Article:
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Marantz VP-12S3 DLP Video Projector  Print E-mail
Home Theater Front Projectors DLP Projectors
Written by Thomas Garcia   
Thursday, 01 July 2004
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Marantz VP-12S3 DLP Video Projector 
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Performance
A variety of video sources were used throughout my assessment of the Marantz VP-12S3, each chosen to evaluate specific projector attributes. Expressly for this review, I viewed DVDs through the V Inc. Bravo D1, utilizing its DVI output, and the Underwood Hi-Fi modified Denon 2900 using its component outputs. For high-definition material, I auditioned a variety of pre-recorded D-Theater and D-VHS tapes that were played through a JVC HM-DH30000U high-definition D-VHS player. I used both the JVC’s component output and its FireWire output fed into a Samsung SIR-T165 high-definition tuner, with the tuner’s DVI output sending a digital signal to the projector. This maintained a direct digital signal from JVC to the VP-12S3.

My first selection, “Winged Migration” (Columbia/TriStar Home Entertainment), was a stunningly gorgeous work of art. This documentary chronicles the migratory cycles of a multitude of birds around the globe. Although the concept may seem rather mundane, viewing this DVD was truly fascinating. Filled with spectacular cinematography, much of it shot from a variety of small ultra-light planes, director Jacques Perrin takes us on a fascinating worldwide documentary which took over four years to complete. Many aerial shots of the flying birds are so unbelievable that they often seemed surreal. The projector did an excellent job recreating numerous panoramic shots, displaying an admirable ability to display a convincing depth of field. This was especially evident when viewing sequences such as a flock of trumpeter swans flying over a river in a Southeast Asian rainforest, and majestic aerial shots of the Great Wall of China on a foggy day. Small facets, such as close-ups of delicate feathers, tall grass rustling in the wind and small insects soon to become prey were impeccably presented in the minutest detail by the VP-12S3. Color saturation and accuracy were brilliant, especially when viewing an insightful scene displaying brightly colored parrots along the Amazon River, with a broad, saturated mix of blue, red and green content without any trace of red push or color exaggeration. Another good example of the projector’s ability to faithfully reproduce colors was experienced while watching the gripping epic “Gettysburg” (Warner Home Video). Various landscape scenes depicting sprawling green pastures, heavily wooded forest and the surrounding rocky terrain were convincingly recreated. Black levels were excellent and the uniforms were accurately displayed, showing the varying gradations of light to dark gray with excellent shadow detail. The long-shot battle scenes, especially Pickett's charge, give you the feeling you are actually there; the cinematography and direction captures the moment perfectly. Overall, the video transfer looked excellent, though some low-light scenes looked slightly grainy.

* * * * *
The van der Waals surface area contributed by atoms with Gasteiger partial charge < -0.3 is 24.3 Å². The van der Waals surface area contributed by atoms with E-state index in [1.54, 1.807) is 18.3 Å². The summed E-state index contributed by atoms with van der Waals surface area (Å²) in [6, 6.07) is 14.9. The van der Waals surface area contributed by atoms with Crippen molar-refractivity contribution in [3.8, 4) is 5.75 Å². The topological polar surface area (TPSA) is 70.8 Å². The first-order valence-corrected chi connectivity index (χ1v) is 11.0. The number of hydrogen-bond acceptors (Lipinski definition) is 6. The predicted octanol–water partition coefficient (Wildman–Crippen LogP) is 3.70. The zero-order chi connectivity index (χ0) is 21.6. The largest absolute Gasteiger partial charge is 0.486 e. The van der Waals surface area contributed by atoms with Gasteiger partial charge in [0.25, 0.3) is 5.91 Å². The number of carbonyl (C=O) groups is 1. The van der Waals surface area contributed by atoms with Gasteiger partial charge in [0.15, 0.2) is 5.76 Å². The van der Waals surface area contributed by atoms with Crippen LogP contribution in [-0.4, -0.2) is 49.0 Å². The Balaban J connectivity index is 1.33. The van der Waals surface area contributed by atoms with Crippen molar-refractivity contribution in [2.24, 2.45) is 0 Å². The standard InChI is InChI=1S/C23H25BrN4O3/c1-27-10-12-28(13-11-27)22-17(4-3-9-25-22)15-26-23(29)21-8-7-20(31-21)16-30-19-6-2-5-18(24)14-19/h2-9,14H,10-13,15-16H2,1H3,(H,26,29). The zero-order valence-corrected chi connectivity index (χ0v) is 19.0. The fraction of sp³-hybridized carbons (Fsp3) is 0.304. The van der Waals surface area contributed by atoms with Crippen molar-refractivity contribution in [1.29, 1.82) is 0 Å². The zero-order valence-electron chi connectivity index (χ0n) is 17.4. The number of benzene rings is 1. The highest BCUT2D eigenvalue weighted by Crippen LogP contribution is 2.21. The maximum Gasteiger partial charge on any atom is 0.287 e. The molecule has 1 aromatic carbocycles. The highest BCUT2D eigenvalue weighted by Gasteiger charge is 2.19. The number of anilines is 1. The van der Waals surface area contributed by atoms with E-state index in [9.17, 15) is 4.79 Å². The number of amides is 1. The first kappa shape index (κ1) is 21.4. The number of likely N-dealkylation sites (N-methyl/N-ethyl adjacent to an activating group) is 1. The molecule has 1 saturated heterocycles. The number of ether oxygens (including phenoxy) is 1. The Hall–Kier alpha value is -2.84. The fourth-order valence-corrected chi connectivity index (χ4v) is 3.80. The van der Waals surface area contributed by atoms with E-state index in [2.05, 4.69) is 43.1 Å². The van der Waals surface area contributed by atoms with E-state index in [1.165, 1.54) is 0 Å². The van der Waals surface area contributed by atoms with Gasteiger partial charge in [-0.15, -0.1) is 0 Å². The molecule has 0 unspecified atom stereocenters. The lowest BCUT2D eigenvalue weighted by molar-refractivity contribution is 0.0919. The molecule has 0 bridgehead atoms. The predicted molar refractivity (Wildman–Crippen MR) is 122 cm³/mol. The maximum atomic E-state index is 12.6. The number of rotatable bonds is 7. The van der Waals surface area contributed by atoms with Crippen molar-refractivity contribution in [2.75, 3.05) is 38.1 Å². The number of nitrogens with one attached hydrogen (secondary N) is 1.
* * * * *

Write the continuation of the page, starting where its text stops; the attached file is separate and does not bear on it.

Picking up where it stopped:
As good as standard 480p material appeared, the results with high-definition sources were nothing short of spectacular. The differences in image detail and resolution were staggering, with absolutely none of the edge enhancement seen in DVDs. Color saturation and purity were vastly improved, while blacks seemed much richer and more natural when using the VP-12S3 for high definition.

The first high-definition test of the VP-12S3 was a 1080i D-VHS tape of the modern day classic “Pulp Fiction” (Miramax Entertainment). Various close-up shots of skin and hair revealed a wealth of detail, allowing for very realistic and believable image. Small nuances that would be lost in lower-definition video formats and projectors were clearly discernable, such as threads and minor flaws in clothing, an assortment of grass and landscape details, and the subtle yet varying grain of a wood fence. One particular scene that demonstrated the color accuracy of the 12S3 involved Vincent Vega’s (John Travolta) parked car resting on the lawn. The lifelike green grass contrasted with the vibrant yet not overly saturated red convertible. Typical MPEG-2 compression artifacts were virtually nonexistent. Even in the darkest scenes, the Marantz had an impressive sense of depth and a three-dimensional quality which was readily apparent throughout this high-definition feature.

Though low in theatrical content, the D-Theater issue of “U-571” (Universal Studios) provided a spectacular high-definition, letterboxed widescreen source for assessing the VP-12S3. The movie is a fictional interpretation of the capture of the German Navy Enigma coding device that allowed communication with their U-boat fleet during World War II. The video quality of D-Theater material is quite astonishing, displaying images that have an appreciably higher resolution than DVD, and approaches the quality of the original film. As with “Pulp Fiction,” colors were vivid and blacks were deep, creating a superior sense of depth and space. Detail was razor sharp, again devoid of any compression artifacts. Bright fireballs during the spectacular explosion scenes were realistic, providing a kaleidoscope of vibrant colors. I had a chance to compare D-Theater version to a DVD counterpart, which was noticeably softer in terms of overall image quality. In addition, colors also appeared less saturated, lacking in depth, with a reduction in purity and fidelity on the DVD. This comparison clearly illustrated the qualitative and quantifiable differences between DVD and high-definition sources.


 

 
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